Charles Kennedy Vs Danny Alexander In Scottish Boundary Review
Several big beasts of Scottish politics could see their House of Commons seats vanish under plans to cut the number of MPs unveiled today.
The initial proposals from Scottish Boundary Commission look particularly worrying for the 11 Scottish Liberal Democrat MPs.
The coalition plans to cut the number of MPs from 650 to 600 as part of a move to equalise the population size of constituencies and cut the cost of politics.
In Scotland this means that there will be 52 constituencies instead of 59.
The shakeup of the electoral map could pit chief secretary to the Treasury Danny Alexander against former leader Charles Kennedy.
Kennedy, who has been an MP since 1983, looks likely to see his Ross, Skye and Lochaber seat dissolved, with the territory shared among three new seats - Argyll, Bute and Lochaber, Caithness, Sutherland, Ross and Cromarty, and Inverness and Skye.
Current Lib Dem MPs in the region, Alan Reid, John Thurso and Danny Alexander would on the face of it appear to have a much stronger claim to those constituencies than Kennedy.
Malcolm Bruce, the Lib Dem chair of the international development committee, will also see his Gordon seat split three ways. He is likely to have to fight fellow Lib Dem MP Robert Smith for the newly created Deeside and Gordon constituency.
Lib Dem Scotland secretary Michael Moore will be relieved to find his Berwickshire, Roxburgh and Selkirk seat completely untouched.
The pain is not confined entirely to the Lib Dems however. Labour's shadow foreign secretary Douglas Alexander may see his Paisley and Renfrenwshire South seat split in two.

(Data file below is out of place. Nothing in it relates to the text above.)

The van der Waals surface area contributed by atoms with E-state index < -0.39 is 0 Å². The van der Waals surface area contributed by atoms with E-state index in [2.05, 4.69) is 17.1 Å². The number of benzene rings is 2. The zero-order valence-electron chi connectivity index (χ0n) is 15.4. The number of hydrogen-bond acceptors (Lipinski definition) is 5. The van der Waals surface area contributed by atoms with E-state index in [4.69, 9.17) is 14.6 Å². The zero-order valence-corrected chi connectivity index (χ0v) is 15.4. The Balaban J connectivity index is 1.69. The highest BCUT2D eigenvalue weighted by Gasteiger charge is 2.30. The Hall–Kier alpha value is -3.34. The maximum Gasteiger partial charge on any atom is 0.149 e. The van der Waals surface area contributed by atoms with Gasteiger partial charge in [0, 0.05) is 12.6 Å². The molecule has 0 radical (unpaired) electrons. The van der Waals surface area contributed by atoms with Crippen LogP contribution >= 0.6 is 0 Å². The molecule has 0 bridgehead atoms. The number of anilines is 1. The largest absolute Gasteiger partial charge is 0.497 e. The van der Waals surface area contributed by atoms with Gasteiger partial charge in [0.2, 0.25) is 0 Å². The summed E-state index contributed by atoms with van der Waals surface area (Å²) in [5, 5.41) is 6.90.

The biggest chunk of his seat will be folded into the new Paisley and Kinross-shire seat, leading to a potential internal Labour battle with Paisley and Renfrewshire North MP Jim Sheridan.
Gordon Brown's constituency also looks to be torn apart, although given his low profile since he left office it remains to be seen whether the former prime minister would want to remain in the Commons beyond 2015.
His Kirkcaldy and Cowdenbeath seat is set to be split between Clackmannanshire and Dunfermline West, Dunfermline East, and Kirkcaldy and Glenrothes.
The Conservatives meanwhile are at risk of losing their only Scottish MP. David Mundell, a Scotland Office minister, could see his Dumfriesshire, Clydesdale and Tweeddale seat on the English border split three ways between Clydesdale and Larkhall, Dumfries, and Midlothian and Tweeddale.
Hugh Buchanan, from the commission, said the plans were not set in stone.
"The commission has worked intensively to design this set of constituencies, which we believe provide a good implementation of the rules set by Parliament," he said.
"We now want to get people's views on these proposals so we can improve them where the legislation allows us to do so."
The proposals for the shakeup of the English electoral map were unveiled last month.